National survey of physicians' perspectives on pharmacogenetic testing in solid organ transplantation

Clin Transplant. 2020 Oct;34(10):e14037. doi: 10.1111/ctr.14037. Epub 2020 Aug 6.


Introduction: Our objective was to evaluate physicians' perspectives on the clinical utility of pharmacogenetic (PGx) testing in kidney, liver, heart, and lung transplantation (KLHL-Tx).

Methods: A 36-question web-based survey was developed and administered to medical and surgical directors of US KLHL-Tx centers.

Results: There were 82 respondents (10% response rate). The majority were men (78%), non-Hispanic whites (70%), medical directors (72%), and kidney transplant physicians (35%). Although 78% of respondents reported having some PGx education, most reported lack of confidence in their PGx knowledge and ability to apply a PGx test. Participants reported mixed views about the clinical utility of PGx testing-most agreed with the efficacy of PGx testing, but not the benefits relative to the risks or standard of care. While 55% reported that testing was available at their institution, only 38% ordered a PGx test in the past year, most commonly thiopurine-S-methyltransferase. Physician-reported barriers to PGx implementation included uncertainty about the clinical value of PGx testing and patient financial burden.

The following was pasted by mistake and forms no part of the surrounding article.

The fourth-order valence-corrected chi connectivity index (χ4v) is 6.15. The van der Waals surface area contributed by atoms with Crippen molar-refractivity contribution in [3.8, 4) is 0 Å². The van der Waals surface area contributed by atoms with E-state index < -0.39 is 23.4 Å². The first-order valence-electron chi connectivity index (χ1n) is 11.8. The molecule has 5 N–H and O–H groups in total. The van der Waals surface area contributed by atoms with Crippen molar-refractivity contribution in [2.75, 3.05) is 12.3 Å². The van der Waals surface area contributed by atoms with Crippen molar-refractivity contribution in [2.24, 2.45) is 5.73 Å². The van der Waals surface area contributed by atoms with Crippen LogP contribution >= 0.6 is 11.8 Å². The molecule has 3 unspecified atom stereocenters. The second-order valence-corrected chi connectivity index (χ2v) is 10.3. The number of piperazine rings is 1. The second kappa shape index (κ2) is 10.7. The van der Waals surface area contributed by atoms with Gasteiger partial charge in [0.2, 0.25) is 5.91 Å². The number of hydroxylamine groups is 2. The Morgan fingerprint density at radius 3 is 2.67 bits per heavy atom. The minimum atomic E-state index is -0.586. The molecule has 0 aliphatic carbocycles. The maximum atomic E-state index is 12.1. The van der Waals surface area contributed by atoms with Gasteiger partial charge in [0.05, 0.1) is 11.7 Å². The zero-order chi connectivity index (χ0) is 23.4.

Conclusion: Together, our findings suggest prospective PGx research and pilot implementation programs are needed to elucidate the clinical utility and value of PGx in KLHL-Tx. These initiatives should include educational efforts to inform the use of PGx testing.

Keywords: clinical implementation; personalized medicine; pharmacogenetics; surveys and questionnaires; transplantation.

Publication types

  • Research Support, Non-U.S. Gov't

MeSH terms

  • Female
  • Humans
  • Male
  • Organ Transplantation*
  • Pharmacogenetics
  • Pharmacogenomic Testing
  • Physicians*
  • Prospective Studies